Travis: One of the things we have done I guess almost 100 weeks now, but every Thursday night I post up what we call "The Cow," which is the complex of the week. This is a free workout that's based off of some of the work we have done during the week here in classes and it's free to anybody that obviously that follows us to basically hit up. I push whoever sees that to try it themselves, get it done as we prescribe to them through the posts and then share either a picture or the video of them doing the work out with us and then we try to re-post that. That's been a cool way to connect with people all over the country actually, all over the world that are doing the same workouts we do here at TCS. That might be a really cool way for people to reach some different populations of people and get their foot in the door and other places. That's something that's worked well for us. Everybody has a little different idea as far as what works.

I love it and this is actually even giving me ideas for our Instagram, so thank you very much for that.

Travis: Yeah.

The next question I have and you probably get this a lot, I have actually always wanted to ask you this question but for whatever reason never have. Your name is Travis Holley and the gym is called Travis County Strength. Of course, Austin is in Travis County, Texas. Tell me about Travis Holley and Travis County Strength.

Travis: When we were looking to do our own thing, coming up with names and all that kind of stuff, it was one of those things that popped in my head. I was like, "Well, more for the location." It's kind of an identifier that hey, we are here in Travis County and we do strength shit. It was very upfront. It was also a play on words obviously with the first name, but honestly it was meant to be an identifier, as opposed to, "Hey, look at me. This is my own specific …" You know what I mean. It wasn't too much ego. It was actually just a funny play on words, but it's worked out. I get it a lot actually.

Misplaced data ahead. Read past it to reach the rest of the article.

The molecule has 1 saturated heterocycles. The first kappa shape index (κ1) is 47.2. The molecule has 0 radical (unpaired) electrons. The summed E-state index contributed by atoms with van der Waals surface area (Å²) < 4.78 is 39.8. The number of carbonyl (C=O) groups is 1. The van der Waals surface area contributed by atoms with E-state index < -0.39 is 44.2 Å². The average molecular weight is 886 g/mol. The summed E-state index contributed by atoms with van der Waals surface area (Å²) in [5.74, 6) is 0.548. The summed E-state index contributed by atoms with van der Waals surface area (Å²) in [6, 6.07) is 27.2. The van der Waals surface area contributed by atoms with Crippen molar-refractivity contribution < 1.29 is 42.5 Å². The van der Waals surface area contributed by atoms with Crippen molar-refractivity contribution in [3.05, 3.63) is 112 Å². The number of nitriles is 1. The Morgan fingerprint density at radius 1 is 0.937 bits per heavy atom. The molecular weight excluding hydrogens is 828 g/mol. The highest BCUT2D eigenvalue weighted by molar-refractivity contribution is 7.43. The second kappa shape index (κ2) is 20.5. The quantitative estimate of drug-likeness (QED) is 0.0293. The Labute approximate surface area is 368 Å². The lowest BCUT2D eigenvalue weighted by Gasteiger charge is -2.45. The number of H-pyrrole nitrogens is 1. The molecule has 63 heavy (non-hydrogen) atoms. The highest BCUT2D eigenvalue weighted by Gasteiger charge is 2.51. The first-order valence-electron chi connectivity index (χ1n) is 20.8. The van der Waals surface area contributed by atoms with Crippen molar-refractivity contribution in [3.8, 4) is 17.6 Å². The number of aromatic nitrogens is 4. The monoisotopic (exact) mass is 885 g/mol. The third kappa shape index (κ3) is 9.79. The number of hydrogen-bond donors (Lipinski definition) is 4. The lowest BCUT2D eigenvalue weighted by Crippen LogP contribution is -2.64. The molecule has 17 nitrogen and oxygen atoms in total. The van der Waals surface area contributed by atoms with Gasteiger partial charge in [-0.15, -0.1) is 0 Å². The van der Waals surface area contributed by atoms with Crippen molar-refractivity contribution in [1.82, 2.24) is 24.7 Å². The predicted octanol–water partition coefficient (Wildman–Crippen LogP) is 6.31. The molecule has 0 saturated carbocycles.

Okay, I love it, cool. We have been talking for a little while. What have we not hit that you would really like to share with our audience?

Travis: Man, let's see? Well, if I remember correctly, you said you target these conversations to gym owners or even home gym people, but I would guess say if anybody has questions about the business side of running a gym or opening a gym, I'm always open to talk about that, especially if you have questions as to how to get started. I have some pretty strong opinions about certain steps to take to properly open up a gym. There are some things you really have to consider before you even pull the trigger on that.

Often times, like you were saying, Austin is an extreme fitness city and everybody has these dreams of opening up a gym. I feel sometimes people just want to own and open up their gym because they like to work out. I will caution people to rethink that because it takes a lot of work and effort that almost takes the joy of ... I guess not necessarily that. Your priorities change and just because you like to work out is not a good reason to open up a gym. I hear that a lot and I have to smash people's dreams sometimes just to give them some clarity and hopefully, it saves them a lot of pain and heartache. It's got to be deeper than that if you want to do your own gym, if that makes sense? But I am always open to talk to people if they have any questions or anything like that. That's the business side.

Also I would suggest, looking into some strongman programming. If you own a gym, I feel like you need to be throwing that into the mix often, as opposed to just an infrequent occurrence. I think doing it more often will actually help your business grow. Strongman is extremely fun and that's really what it's all about is offering something that's effective and fun for your people to hit up consistently. I guess that's pretty much all I would hit on, but I'm always open to talk about it more.

I love it. Let's head into the lightning round. These are a couple of questions for just some fairly quick answers. What's one amazing technical business tip that's helped you the last 30 days?

Travis: 30 days? Google Adwords, it seems like a no-brainer, but if you really dial in on that stuff it makes a huge difference. I would encourage people to check out and study Google Adwords and focus on some search optimization.

I love it. What is the best business book you have ever read?

Travis: I would suggest picking up Gary Vaynerchuk's Thank You Economy. I think that's awesome and then also Zach Even-Esh has a book out that he put out about a year ago. It's The Underground Strength Encyclopedia, and it just has a lot of information, not necessarily just specific to business but how to offer better products, so I would check out those two books.

I love it, thank you. What's one amazing personal tip that has helped you in the last 30 days, not business related but just kind of your life?